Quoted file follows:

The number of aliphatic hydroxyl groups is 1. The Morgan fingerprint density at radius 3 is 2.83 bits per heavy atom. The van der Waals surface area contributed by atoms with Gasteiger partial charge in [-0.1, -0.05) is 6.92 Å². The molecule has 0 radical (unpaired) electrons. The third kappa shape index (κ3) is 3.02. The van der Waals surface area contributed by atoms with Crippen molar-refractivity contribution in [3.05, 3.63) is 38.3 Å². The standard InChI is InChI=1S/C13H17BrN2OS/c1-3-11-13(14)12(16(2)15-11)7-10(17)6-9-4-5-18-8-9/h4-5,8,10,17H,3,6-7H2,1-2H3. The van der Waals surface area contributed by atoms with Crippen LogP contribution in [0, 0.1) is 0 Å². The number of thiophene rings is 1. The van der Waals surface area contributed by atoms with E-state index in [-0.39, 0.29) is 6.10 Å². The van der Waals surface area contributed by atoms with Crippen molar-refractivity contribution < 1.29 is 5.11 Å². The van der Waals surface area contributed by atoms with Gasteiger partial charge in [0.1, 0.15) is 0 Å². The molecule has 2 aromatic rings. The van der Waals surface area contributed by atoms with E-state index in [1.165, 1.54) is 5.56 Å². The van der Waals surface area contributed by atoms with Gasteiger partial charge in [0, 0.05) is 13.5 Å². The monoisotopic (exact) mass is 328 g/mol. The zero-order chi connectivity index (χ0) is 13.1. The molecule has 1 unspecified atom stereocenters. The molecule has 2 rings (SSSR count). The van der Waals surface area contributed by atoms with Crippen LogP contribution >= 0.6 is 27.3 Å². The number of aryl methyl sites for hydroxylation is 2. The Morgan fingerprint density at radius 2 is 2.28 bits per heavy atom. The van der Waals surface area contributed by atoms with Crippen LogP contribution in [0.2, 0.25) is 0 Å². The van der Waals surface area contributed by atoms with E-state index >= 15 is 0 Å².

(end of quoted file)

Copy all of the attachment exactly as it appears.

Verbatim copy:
The number of aliphatic hydroxyl groups is 1. The Morgan fingerprint density at radius 3 is 2.83 bits per heavy atom. The van der Waals surface area contributed by atoms with Gasteiger partial charge in [-0.1, -0.05) is 6.92 Å². The molecule has 0 radical (unpaired) electrons. The third kappa shape index (κ3) is 3.02. The van der Waals surface area contributed by atoms with Crippen molar-refractivity contribution in [3.05, 3.63) is 38.3 Å². The standard InChI is InChI=1S/C13H17BrN2OS/c1-3-11-13(14)12(16(2)15-11)7-10(17)6-9-4-5-18-8-9/h4-5,8,10,17H,3,6-7H2,1-2H3. The van der Waals surface area contributed by atoms with Crippen LogP contribution in [0, 0.1) is 0 Å². The number of thiophene rings is 1. The van der Waals surface area contributed by atoms with E-state index in [-0.39, 0.29) is 6.10 Å². The van der Waals surface area contributed by atoms with Crippen molar-refractivity contribution < 1.29 is 5.11 Å². The van der Waals surface area contributed by atoms with Gasteiger partial charge in [0.1, 0.15) is 0 Å². The molecule has 2 aromatic rings. The van der Waals surface area contributed by atoms with E-state index in [1.165, 1.54) is 5.56 Å². The van der Waals surface area contributed by atoms with Gasteiger partial charge in [0, 0.05) is 13.5 Å². The monoisotopic (exact) mass is 328 g/mol. The zero-order chi connectivity index (χ0) is 13.1. The molecule has 1 unspecified atom stereocenters. The molecule has 2 rings (SSSR count). The van der Waals surface area contributed by atoms with Crippen LogP contribution >= 0.6 is 27.3 Å². The number of aryl methyl sites for hydroxylation is 2. The Morgan fingerprint density at radius 2 is 2.28 bits per heavy atom. The van der Waals surface area contributed by atoms with Crippen LogP contribution in [0.2, 0.25) is 0 Å². The van der Waals surface area contributed by atoms with E-state index >= 15 is 0 Å².